Dental diseases are still a public health problem with considerable consequences for health resources. The most common reason for school children being admitted to hospital is to have multiple teeth extracted; more than 25,000 were admitted in 2013/142. More specific data from Berkshire highlights that over 50% needed pain relief whilst waiting for their appointment, 25% had missed time off school because of pain, and over 30% suffered disturbed sleep. More than 26% had returned to the dentist because of further problems and nearly 25% had swelling and needed antibiotics.

 

The impact of dental problems on medical practice is considerable. In 2015/16 more than 600,000 patient contacts in medical practice were for dental problems and 135,000 accident and emergency (A&E) attendances were related to dental issues. The resource implications are significant, A&E costs alone estimated to be at least £18 million.

 

The reasons for patients seeking medical rather than dental treatment is strongly associated with charges in the dental sector. There are also negative outcomes for patient care as well as financial implications. Training of medical practice staff in dealing with oral conditions is poor and signposting to dental services has had little impact.

 

The dental health of children can also be indicative of more general health and social problems. For example, neglect and safeguarding issues can be identified through dental attendance as well as early signs of more generic health problems. Examples include recurrent ulceration as an indicator of possible nutrition and other systemic diseases.

 

For people over 50 who had high levels of disease prior to widespread adoption of fluoridated toothpaste, their restorative requirements will only increase. When combined with other co- morbidities, for example arthritis and dementia, the management of such patients becomes far more complex3.

 

The distribution of poor oral health matches those of the majority of other health conditions and is strongly associated with socio-economic circumstances with higher levels of disease being

found in the lower socio-economic groups4.

 

Equally important is the impact of poor oral health on each age group, which can be either direct or indirect. Direct impact examples include the link between levels of educational achievement at school, employment opportunities in school leavers, socialisation, and quality of life at all ages. Indirect links include food choices and a person's nutritional status (the condition of the body influenced by diet).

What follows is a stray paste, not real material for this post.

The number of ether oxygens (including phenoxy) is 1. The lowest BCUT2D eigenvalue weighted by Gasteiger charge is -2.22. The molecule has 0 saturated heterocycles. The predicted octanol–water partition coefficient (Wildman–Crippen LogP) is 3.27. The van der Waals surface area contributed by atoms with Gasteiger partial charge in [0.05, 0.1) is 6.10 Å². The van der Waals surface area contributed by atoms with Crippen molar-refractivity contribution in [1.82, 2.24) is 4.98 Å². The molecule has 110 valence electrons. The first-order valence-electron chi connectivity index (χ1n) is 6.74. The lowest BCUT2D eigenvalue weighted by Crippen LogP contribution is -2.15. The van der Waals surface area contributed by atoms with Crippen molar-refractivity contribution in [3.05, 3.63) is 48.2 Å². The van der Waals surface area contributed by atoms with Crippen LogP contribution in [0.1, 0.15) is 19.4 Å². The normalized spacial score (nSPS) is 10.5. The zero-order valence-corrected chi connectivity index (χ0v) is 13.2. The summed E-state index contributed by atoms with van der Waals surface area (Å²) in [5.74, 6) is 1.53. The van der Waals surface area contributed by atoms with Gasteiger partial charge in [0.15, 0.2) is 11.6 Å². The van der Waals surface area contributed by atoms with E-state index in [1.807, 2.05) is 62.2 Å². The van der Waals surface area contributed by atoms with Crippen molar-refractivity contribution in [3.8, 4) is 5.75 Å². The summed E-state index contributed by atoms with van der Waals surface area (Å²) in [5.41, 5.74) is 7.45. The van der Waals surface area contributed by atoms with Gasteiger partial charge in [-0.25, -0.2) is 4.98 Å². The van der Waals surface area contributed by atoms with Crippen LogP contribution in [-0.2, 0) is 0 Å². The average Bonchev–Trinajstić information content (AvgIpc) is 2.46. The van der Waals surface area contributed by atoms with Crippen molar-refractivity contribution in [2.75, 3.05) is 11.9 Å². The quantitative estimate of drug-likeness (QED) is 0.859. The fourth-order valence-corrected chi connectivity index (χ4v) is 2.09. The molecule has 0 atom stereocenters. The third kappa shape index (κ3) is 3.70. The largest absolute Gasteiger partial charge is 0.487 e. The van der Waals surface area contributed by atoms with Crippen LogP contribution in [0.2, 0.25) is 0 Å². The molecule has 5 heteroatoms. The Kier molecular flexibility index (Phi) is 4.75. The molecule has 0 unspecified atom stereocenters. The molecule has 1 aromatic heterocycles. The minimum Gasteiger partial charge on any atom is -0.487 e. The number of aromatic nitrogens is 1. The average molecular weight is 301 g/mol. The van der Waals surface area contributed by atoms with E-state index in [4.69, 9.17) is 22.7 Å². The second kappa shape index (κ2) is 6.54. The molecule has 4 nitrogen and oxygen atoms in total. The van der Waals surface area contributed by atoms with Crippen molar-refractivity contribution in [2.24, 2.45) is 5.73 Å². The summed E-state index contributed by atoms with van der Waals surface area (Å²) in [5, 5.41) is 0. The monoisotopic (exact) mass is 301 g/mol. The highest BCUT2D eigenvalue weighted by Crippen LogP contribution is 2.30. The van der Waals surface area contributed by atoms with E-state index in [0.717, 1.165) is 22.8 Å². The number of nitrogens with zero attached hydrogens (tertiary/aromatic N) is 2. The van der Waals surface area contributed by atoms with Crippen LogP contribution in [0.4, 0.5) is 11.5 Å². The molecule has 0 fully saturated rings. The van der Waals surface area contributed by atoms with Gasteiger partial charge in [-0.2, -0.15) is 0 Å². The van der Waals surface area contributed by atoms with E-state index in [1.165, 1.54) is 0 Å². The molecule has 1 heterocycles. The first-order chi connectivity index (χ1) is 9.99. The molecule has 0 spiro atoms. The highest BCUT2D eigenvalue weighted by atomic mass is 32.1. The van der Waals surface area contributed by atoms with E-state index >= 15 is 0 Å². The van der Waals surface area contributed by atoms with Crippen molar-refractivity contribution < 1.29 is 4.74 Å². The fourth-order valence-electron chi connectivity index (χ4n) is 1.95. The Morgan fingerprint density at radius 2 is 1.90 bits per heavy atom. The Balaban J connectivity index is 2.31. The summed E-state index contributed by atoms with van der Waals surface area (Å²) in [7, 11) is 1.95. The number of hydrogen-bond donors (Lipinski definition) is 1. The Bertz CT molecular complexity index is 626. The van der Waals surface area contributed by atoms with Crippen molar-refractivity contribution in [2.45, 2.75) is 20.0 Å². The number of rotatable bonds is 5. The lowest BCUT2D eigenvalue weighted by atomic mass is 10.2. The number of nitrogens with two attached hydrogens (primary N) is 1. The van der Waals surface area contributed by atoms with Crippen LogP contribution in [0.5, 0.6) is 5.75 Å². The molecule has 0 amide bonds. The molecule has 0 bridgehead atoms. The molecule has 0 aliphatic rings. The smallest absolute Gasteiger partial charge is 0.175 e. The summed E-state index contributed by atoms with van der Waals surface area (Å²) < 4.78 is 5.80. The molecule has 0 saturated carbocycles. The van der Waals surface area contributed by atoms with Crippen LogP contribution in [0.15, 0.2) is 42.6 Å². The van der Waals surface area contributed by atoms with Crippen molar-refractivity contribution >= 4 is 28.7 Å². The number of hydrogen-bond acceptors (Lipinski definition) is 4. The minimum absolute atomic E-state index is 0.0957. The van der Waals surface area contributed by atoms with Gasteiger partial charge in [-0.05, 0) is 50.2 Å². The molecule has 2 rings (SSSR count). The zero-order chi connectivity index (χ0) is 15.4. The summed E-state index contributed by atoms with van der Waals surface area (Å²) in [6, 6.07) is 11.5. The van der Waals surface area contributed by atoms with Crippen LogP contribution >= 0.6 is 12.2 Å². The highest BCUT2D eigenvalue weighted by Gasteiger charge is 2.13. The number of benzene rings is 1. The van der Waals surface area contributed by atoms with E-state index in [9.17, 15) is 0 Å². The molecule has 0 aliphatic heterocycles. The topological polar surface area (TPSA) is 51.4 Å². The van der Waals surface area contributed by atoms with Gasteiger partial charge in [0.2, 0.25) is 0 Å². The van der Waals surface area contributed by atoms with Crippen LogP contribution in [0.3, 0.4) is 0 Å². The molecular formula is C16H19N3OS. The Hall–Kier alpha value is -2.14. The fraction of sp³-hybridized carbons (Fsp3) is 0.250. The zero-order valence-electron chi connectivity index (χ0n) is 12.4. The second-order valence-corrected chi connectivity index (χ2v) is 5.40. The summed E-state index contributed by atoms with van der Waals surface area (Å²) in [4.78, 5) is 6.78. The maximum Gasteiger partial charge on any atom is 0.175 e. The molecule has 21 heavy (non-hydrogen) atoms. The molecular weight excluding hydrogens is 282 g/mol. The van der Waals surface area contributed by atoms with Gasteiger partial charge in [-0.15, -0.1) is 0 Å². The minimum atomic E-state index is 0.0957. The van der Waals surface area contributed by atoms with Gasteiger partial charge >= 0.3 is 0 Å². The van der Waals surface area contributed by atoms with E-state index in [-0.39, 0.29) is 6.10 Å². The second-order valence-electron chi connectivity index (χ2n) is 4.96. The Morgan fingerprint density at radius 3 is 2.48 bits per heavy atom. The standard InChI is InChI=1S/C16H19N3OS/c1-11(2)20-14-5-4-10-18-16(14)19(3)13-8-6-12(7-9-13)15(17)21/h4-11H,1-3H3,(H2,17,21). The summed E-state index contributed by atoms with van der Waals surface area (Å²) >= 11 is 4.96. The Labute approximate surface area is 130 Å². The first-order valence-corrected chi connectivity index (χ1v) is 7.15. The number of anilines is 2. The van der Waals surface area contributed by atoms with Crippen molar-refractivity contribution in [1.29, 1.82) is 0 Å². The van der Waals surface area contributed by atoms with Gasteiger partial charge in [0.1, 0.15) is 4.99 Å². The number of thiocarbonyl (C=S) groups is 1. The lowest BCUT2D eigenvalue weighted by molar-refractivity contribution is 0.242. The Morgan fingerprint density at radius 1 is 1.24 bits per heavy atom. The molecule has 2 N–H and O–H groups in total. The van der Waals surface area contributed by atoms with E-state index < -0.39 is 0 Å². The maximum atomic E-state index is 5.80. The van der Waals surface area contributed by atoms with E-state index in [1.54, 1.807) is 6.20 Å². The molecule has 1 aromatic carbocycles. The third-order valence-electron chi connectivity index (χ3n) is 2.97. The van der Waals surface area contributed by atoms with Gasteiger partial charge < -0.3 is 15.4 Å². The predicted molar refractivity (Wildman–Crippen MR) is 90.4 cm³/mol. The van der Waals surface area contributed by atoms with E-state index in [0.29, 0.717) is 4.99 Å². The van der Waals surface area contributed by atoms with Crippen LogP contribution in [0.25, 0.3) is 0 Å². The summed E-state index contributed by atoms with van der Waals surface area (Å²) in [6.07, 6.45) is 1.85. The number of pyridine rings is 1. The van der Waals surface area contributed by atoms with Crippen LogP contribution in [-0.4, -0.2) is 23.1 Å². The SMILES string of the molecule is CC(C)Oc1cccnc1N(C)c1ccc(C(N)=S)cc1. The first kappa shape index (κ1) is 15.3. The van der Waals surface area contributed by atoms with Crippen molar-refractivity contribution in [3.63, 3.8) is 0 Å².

The determinants of oral health status can be grouped into two main categories: factors external to care arrangements and internal. External factors relate to the general environment that people are living in. Key among these are diet, for example, exposure to sugars, smoking and alcohol consumption and hygiene practices, especially the use of fluoridated toothpastes. These issues provide an indication of where the adoption of the ‘common risk approach’ would reduce the likelihood of disease occurrence5. For example, improvements in dietary practices will contribute to a reduction in the levels of tooth decay, diabetes and obesity. Smoking reduction will lead to improvements in lung conditions and reduction in a number of cancers not least the likelihood of oral cancers. Equally the adoption of safe sex practices will also lead to a reduction in the likelihood of oral cancers. Internal factors arise through a person seeking dental services, for example when dealing with tooth decay.

 

Other benefits associated with improvements in oral heath range from a reduction in anti- depressant medication through to improved management of diabetes and other chronic health conditions although any causative link between the two remains weak. The contact with dental services may also provide the opportunity to encourage vaccination, screening for various general health conditions and for people to receive advice on where to seek help.

 

 

The extent to which the groups who attend for dental care and medical care are different is contentious. There is considerable variation in the ages of those who attend for dental care, with the lowest being the youngest and oldest age groups. The highest are those aged between 12 and 15. Currently just over half of the adult English population have an NHS appointment within a two-year period.

 

However, attendance is not directly related to clinically defined disease. One of the key differences between medicine and dental arrangements is when patients decide to access care. For dental care, the majority of people access services when they have no symptoms. It is the opposite for medical care – it is based on perceived need, when they have symptoms.

 

With the link between improvements in general and oral health and the different population sections who choose to access care, success requires collaborative working between the various health and social care partners – including dental care as part of the primary care home model would achieve this. At the very least it would add value to health promotion programmes as well as support best practice and improve treatment outcomes.